Kuwait: Tens of thousands of Kuwaitis marched in the capital on Saturday in a peaceful protest against a parliament elected last week in the Gulf Arab state under voting rules deemed unfair by the opposition.
“This parliament is illegitimate, this (electoral law) amendment is illegal,” chanted the protesters, who included a large number of women and children, as they marched on the key seaside Arabian Gulf Road.
Rule changes passed by an emergency decree in October, which reduced the number of votes per citizen to one from four, have prompted a spate of mass demonstrations and led the opposition to boycott the Dec. 1 election.
The government, in which members of the ruling family hold top posts, says the new rules bring Kuwait into line with democratic norms elsewhere. The opposition, which includes Islamist and populist politicians, says the changes were designed to skew polls in favour of pro-government candidates.
“The struggle will escalate and I am afraid that we may have casualties unless (government) wisdom prevails,” former Islamist MP Jamaan al-Harbash told AFP as he took part in the protest.
“There will be no negotiations,” with the government before “it repeals the electoral law amendment and scraps this dwarf parliament ... which represents a minority of Kuwaitis who formed an alliance with the regime.”
Crowds of men, women and children wearing orange, the colour of the protest movement, marched along a coast road on the edge of Kuwait City, heading for Kuwait Towers, a major landmark.
Holding Kuwaiti and orange flags, they chanted: “The people want to bring down the decree!”
Singing and clapping, some flashed four fingers - the number of votes under the old system - at a police helicopter circling above.
Parents took pictures of children holding up protest signs and balloons during the march which dispersed peacefully after around one and-a-half hours.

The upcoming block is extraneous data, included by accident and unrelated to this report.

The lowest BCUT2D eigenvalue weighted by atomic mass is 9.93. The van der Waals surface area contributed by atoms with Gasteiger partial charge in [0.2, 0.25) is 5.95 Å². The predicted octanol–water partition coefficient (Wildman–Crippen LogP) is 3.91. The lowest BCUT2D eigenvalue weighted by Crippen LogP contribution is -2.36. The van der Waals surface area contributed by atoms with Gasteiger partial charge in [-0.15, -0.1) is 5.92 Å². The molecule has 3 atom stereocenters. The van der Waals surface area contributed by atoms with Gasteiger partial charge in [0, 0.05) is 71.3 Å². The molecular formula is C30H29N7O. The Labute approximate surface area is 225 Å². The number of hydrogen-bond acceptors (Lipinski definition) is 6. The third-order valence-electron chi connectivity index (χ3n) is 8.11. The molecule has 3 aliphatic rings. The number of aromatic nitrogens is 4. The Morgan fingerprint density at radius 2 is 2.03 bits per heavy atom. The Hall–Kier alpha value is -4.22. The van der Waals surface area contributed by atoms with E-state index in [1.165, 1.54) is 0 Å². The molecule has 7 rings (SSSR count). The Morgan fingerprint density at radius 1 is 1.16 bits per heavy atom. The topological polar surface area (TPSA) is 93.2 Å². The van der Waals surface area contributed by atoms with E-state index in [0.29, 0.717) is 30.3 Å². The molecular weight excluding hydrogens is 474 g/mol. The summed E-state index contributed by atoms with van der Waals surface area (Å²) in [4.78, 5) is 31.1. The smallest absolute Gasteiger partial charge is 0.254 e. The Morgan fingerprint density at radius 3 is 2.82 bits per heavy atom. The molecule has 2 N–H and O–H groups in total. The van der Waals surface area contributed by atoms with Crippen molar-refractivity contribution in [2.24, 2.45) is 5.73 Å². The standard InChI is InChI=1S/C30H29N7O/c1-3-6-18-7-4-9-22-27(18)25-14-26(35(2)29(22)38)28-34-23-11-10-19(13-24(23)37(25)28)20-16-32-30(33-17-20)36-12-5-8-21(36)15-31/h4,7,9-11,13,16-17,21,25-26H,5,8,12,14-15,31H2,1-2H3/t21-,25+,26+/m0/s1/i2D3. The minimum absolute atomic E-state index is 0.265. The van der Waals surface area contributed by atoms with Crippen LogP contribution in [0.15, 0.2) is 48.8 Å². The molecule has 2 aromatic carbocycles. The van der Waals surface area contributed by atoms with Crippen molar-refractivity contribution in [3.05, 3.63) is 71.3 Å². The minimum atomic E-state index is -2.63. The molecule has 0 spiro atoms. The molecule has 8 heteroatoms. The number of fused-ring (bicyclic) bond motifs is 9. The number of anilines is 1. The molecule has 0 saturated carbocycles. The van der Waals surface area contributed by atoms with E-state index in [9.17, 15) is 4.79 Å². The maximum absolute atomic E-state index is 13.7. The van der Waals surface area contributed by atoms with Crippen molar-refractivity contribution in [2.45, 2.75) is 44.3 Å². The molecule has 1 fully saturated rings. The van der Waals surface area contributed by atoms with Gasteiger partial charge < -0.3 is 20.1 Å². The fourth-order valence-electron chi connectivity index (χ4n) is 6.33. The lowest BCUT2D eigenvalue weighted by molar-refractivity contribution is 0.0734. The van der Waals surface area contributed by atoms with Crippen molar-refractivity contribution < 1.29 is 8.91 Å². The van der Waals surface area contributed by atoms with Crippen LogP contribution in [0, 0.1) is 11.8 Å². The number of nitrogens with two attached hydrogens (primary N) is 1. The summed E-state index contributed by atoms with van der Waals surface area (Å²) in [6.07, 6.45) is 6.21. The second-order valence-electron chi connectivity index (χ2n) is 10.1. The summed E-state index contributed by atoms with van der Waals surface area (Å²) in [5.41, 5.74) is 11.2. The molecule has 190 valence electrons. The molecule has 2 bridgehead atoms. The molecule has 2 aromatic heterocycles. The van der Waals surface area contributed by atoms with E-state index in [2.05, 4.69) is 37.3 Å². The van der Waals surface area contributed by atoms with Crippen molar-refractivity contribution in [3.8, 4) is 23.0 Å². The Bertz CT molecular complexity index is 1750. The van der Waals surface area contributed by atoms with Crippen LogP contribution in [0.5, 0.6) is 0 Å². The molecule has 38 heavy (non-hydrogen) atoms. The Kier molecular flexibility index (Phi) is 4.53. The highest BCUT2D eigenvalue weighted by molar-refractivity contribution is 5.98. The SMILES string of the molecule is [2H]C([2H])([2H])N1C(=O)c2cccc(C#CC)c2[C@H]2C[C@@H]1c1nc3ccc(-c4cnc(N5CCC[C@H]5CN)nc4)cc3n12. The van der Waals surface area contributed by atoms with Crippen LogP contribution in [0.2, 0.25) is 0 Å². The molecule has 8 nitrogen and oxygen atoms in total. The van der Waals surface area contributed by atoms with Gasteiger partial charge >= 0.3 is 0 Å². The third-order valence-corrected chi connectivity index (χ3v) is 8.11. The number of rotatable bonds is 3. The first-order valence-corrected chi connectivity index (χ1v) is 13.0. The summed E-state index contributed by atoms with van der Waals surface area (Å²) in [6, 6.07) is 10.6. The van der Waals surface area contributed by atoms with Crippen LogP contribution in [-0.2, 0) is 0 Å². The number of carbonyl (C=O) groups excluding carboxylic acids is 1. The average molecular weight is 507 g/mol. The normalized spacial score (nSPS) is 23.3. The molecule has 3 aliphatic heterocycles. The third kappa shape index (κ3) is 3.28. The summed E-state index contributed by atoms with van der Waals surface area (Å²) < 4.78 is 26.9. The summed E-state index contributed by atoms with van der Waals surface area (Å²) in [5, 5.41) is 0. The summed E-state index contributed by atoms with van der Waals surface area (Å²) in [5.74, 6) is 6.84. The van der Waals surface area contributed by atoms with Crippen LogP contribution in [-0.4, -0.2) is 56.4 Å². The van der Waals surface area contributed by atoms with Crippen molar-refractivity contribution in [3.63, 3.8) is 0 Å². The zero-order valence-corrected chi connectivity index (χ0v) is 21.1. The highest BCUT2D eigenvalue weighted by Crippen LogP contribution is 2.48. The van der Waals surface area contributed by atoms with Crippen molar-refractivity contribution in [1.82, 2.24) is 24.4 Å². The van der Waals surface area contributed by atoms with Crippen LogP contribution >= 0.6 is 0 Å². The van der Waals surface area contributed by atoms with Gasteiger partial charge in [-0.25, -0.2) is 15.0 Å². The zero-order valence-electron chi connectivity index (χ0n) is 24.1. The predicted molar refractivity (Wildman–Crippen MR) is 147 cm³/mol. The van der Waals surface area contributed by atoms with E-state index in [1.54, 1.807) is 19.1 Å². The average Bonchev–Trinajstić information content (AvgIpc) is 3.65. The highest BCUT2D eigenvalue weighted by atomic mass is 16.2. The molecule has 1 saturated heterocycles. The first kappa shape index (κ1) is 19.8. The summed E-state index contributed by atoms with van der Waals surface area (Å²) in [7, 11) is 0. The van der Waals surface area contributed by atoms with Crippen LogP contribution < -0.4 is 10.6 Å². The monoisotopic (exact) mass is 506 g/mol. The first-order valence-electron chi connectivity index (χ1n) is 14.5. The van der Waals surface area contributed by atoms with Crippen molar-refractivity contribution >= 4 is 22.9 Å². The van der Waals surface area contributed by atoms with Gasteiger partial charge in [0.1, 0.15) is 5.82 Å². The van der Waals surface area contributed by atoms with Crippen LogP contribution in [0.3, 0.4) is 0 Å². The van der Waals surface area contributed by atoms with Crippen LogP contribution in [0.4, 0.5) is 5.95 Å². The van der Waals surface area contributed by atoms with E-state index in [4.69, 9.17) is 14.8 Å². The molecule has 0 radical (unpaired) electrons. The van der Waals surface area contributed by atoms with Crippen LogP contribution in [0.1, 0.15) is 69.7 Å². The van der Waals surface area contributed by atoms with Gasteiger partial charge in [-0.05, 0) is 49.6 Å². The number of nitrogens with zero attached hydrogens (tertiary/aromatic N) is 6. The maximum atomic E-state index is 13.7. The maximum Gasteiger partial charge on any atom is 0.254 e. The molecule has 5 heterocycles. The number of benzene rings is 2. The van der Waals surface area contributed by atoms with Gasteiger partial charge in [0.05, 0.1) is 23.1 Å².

Years of political turmoil have held up investment and economic reforms in Kuwait, a U.S. ally and OPEC member state which has held five parliamentary elections since mid-2006.
The protesters say they want wider political reforms but not an Arab Spring-style revolution.
“We reject the last election because of the one vote system, because most of the people did not participate,” 21-year-old student Saad Al Zobi said.
“We want the four-vote system back and new elections,” he said as people in traditional Kuwaiti robes and headscarves and others in orange T-shirts and jeans milled around.
Ruler Sheikh Sabah Al Ahmad Al Sabah has said his amendments will help preserve national security and stability.
“THE PEOPLE SHOULD BE CONSULTED”
Under the old system, politicians could urge supporters to cast additional ballots for like-minded candidates - a way to build informal alliances in a country where parties are banned.
“We, the people, should be consulted when there are any big changes,” Nadja Saleh, a 45-year-old bank worker said, gesturing at the crowd. Slogans carried on large orange banners read “Justice, liberty and equality” and “Dictatorship is destructive, democracy is constructive.”
Police had put up some barricades along the march route but their presence appeared light. Other recent marches, which authorities said were unlicensed, have been broken up using tear gas and smoke bombs.
“We are against the result of the elections. The new parliament does not represent us,” 26-year-old government official Nadam Mohammed said.
The new parliament is expected to be more government-friendly than its predecessor. It was elected on a 40.3 percent turnout according to government-cited figures, the lowest ever Kuwait’s electoral history.
The opposition held a majority in the last assembly elected in February and put pressure on the cabinet, forcing two ministers out of office.
Kuwait has the most open political system among the Gulf Arab states. Parliament has legislative powers and the right to question ministers.
But the emir, head of the Al Sabah family that has ruled Kuwait for 250 years, appoints the prime minister, who chooses the cabinet.
The government says opposition lawmakers have used parliament to settle scores rather than pass laws to develop the economy. Opposition politicians accuse the government of mismanagement and have called for an elected cabinet.